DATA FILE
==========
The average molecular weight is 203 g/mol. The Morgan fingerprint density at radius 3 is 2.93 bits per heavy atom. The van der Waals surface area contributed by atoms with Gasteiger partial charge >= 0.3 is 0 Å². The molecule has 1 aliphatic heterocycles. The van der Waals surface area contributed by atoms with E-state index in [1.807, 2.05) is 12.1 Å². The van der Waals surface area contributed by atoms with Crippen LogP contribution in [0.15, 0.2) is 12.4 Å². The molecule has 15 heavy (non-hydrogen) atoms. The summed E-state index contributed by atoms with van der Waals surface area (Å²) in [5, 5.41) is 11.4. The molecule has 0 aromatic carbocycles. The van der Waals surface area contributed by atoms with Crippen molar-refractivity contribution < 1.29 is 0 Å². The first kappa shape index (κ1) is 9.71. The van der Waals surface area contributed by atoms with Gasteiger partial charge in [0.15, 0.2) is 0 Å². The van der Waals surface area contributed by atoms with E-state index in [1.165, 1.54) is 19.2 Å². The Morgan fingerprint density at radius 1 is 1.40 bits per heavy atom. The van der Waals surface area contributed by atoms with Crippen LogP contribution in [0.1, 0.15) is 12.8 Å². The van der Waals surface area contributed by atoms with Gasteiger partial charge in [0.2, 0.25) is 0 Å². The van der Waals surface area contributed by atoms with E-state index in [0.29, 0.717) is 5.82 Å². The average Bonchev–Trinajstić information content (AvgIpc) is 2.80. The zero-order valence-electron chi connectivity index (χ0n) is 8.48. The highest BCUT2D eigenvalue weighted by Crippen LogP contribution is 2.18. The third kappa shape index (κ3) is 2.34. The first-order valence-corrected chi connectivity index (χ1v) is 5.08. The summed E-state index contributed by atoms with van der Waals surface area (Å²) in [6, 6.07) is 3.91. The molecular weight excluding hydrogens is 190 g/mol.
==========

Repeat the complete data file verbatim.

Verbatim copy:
The average molecular weight is 203 g/mol. The Morgan fingerprint density at radius 3 is 2.93 bits per heavy atom. The van der Waals surface area contributed by atoms with Gasteiger partial charge >= 0.3 is 0 Å². The molecule has 1 aliphatic heterocycles. The van der Waals surface area contributed by atoms with E-state index in [1.807, 2.05) is 12.1 Å². The van der Waals surface area contributed by atoms with Crippen LogP contribution in [0.15, 0.2) is 12.4 Å². The molecule has 15 heavy (non-hydrogen) atoms. The summed E-state index contributed by atoms with van der Waals surface area (Å²) in [5, 5.41) is 11.4. The molecule has 0 aromatic carbocycles. The van der Waals surface area contributed by atoms with Crippen molar-refractivity contribution < 1.29 is 0 Å². The first kappa shape index (κ1) is 9.71. The van der Waals surface area contributed by atoms with Gasteiger partial charge in [0.15, 0.2) is 0 Å². The van der Waals surface area contributed by atoms with E-state index in [1.165, 1.54) is 19.2 Å². The Morgan fingerprint density at radius 1 is 1.40 bits per heavy atom. The van der Waals surface area contributed by atoms with Crippen LogP contribution in [0.1, 0.15) is 12.8 Å². The van der Waals surface area contributed by atoms with Gasteiger partial charge in [0.2, 0.25) is 0 Å². The van der Waals surface area contributed by atoms with E-state index in [0.29, 0.717) is 5.82 Å². The average Bonchev–Trinajstić information content (AvgIpc) is 2.80. The zero-order valence-electron chi connectivity index (χ0n) is 8.48. The highest BCUT2D eigenvalue weighted by Crippen LogP contribution is 2.18. The third kappa shape index (κ3) is 2.34. The first-order valence-corrected chi connectivity index (χ1v) is 5.08. The summed E-state index contributed by atoms with van der Waals surface area (Å²) in [6, 6.07) is 3.91. The molecular weight excluding hydrogens is 190 g/mol.